If I live to the age of eighty, I will have lived slightly more than twenty nine thousand days. At this moment, still assuming I will live until I am eighty, I have approximately nine thousand days left. It is at this point in one’s life that almost involuntarily, a grand reassessment begins. I know what I have done so far in my life and I know which bits of it added value to others, and to myself. I am aware of the good that I have done and I am grudgingly conscious of the bad. In this last third of my earthly existence, I wonder what my future purpose is. What shall I do? Should I become a recluse and hide from all of the problems of the people who annoy me? Shall I spend the balance of my earthly sentence thinning roses and mowing the lawn, oblivious to the world outside…or, alternatively, should I become a supporter of causes that help other people while working tirelessly to make the world a better place? All have their benefits and all appeal to me in their own unique ways. The wonderful glory of these options is that I have choices. I can do whatever I want. That is the beauty of being human and living free.

One choice I have made is to awake on every one of my last nine thousand mornings with a smile on my face. Every day I have had until now has been a privilege and every day I have from this day forward will be a precious gift. I have come to the irrefutable conclusion that I cannot keep my smile alive without the help of other people. If the folks in the world who are going to join me in my last nine thousand days do not share my dream of daily happiness, I will fail. When you have only nine thousand days to live, you tend to want to make the best of them. With that in mind, I intend to make sure the other folks on my nine thousand day odyssey, only see the best of me. If I get along with them, they will want me to be happy. If they enjoy my presence, they will do everything they can to make me smile. If I make their lives as pleasurable as I possibly can, they will reward me with kindness. In short, selfishly I intend to get along with everyone I meet. It will take a modicum of extra effort, but it will be worth it. The alternative is not getting along with other people, but that surely will not bring a smile to my face…or theirs.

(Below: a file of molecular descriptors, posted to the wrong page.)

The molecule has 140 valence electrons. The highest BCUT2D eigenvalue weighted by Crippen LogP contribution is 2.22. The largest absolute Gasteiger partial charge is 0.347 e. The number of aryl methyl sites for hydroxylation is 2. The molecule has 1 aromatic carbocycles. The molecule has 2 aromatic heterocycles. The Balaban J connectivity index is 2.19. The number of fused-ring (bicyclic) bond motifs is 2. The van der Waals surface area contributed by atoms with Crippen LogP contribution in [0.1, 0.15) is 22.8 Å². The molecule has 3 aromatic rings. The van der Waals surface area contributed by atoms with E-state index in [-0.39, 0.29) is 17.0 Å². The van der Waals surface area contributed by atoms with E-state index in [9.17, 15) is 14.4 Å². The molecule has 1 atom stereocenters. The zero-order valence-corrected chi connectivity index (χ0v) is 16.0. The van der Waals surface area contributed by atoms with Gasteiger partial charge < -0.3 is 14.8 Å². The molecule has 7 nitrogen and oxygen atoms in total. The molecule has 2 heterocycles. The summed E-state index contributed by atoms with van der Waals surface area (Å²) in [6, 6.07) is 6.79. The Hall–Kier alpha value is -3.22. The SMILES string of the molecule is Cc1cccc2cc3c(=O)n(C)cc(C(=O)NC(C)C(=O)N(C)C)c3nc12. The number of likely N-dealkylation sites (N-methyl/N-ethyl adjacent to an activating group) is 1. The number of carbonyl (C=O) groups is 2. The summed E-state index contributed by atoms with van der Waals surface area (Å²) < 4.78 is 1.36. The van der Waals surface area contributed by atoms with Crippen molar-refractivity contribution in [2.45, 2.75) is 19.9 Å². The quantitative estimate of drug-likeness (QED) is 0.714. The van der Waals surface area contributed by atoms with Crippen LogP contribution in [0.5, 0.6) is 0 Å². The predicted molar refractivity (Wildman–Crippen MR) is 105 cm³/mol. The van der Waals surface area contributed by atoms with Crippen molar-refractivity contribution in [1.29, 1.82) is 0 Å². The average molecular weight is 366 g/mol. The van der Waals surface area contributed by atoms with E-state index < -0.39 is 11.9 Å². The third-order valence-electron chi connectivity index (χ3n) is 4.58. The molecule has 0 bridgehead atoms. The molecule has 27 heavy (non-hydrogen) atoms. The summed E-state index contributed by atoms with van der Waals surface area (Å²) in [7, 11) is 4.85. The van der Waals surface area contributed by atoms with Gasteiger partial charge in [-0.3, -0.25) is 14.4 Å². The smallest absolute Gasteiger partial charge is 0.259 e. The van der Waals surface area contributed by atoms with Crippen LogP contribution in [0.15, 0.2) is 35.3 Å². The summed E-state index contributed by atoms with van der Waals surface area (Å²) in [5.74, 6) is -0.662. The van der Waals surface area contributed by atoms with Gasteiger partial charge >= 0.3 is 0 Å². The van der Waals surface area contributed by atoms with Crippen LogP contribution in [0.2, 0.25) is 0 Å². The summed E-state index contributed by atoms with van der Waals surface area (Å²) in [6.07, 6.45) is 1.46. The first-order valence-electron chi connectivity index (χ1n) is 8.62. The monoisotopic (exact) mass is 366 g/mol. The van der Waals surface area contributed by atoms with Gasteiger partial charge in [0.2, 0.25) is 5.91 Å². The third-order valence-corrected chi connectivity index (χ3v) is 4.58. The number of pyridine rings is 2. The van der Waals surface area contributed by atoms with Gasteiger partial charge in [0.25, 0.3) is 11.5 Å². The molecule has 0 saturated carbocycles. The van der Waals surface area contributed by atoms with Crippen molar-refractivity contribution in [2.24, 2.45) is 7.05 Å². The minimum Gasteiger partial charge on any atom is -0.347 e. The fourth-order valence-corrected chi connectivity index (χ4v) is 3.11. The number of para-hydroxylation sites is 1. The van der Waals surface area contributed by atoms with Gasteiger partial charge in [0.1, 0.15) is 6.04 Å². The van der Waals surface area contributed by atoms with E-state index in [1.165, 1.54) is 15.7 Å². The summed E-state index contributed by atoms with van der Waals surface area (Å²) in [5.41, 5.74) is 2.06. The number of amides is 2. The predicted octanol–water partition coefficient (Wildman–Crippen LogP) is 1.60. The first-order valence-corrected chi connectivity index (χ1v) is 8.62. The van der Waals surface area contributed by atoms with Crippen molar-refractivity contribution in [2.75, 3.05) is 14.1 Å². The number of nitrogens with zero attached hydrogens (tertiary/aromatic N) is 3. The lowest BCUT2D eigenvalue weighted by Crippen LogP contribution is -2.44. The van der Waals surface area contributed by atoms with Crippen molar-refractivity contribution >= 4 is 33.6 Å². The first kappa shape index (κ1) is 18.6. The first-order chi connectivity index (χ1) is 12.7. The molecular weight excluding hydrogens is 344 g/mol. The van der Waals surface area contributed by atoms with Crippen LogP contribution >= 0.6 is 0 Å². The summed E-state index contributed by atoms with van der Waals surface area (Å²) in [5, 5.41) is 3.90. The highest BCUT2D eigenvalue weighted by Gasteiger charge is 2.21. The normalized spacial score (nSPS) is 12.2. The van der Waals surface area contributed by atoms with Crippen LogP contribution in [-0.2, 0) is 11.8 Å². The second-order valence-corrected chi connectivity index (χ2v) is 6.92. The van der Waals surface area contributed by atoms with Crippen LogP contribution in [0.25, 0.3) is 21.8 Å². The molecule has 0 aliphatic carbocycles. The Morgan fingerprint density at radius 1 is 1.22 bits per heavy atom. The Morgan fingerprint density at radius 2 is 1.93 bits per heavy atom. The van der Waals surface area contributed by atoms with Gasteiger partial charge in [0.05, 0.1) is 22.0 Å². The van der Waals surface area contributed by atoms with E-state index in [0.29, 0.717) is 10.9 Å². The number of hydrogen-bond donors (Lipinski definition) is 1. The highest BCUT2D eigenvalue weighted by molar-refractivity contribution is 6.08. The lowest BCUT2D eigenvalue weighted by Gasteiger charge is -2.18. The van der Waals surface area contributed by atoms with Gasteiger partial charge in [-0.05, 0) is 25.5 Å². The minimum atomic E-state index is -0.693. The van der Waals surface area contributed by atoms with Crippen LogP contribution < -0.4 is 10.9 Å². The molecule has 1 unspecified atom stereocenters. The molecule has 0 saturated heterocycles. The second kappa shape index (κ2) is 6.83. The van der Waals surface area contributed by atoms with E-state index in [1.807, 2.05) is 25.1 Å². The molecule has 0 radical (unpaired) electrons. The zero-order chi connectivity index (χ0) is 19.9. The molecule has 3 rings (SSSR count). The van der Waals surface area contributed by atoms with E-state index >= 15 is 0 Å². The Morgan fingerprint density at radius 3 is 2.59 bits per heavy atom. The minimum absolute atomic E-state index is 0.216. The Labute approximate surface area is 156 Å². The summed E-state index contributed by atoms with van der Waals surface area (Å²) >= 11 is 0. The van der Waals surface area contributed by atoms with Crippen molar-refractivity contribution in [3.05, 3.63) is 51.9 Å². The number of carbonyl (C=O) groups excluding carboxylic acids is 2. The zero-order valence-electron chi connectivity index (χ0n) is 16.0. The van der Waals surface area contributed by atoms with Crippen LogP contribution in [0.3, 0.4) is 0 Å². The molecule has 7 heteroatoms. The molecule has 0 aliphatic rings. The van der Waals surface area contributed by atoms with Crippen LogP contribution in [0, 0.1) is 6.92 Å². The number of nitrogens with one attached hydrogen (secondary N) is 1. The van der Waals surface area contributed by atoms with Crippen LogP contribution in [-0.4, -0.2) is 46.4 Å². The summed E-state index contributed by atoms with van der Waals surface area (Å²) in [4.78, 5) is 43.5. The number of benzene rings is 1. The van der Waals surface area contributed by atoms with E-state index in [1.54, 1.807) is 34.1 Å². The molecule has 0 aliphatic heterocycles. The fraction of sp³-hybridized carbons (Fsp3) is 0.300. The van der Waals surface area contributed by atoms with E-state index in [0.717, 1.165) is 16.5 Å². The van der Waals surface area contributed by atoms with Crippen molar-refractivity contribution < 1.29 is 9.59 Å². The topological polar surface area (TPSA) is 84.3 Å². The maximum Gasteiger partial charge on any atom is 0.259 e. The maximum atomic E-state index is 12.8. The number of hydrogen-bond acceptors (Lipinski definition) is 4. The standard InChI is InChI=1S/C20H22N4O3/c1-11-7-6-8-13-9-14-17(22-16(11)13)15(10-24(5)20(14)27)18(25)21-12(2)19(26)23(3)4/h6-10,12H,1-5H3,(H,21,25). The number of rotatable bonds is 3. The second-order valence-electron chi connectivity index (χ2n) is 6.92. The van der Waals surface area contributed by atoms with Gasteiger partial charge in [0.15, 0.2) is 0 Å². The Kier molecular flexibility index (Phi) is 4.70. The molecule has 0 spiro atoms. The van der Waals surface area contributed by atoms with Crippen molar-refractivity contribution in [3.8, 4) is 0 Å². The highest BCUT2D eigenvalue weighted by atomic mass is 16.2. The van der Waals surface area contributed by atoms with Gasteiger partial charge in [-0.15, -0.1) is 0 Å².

Life is all about options and choices. I choose a life of fulfillment and joy. I choose getting along with people… I choose happiness! You can too!

Wayne Kehl

Hey folks! I succumbed to the powers of the internet and published my book, "Getting Along With People is Easy!" on Kindle. You can get the e-book edition here for $5.99. And remember you don't need a Kindle reader to read a Kindle book. You can easily download an app for free that will allow you to read it on on your laptop, PC, Ipad, Iphone or what have you. All the best! Wayne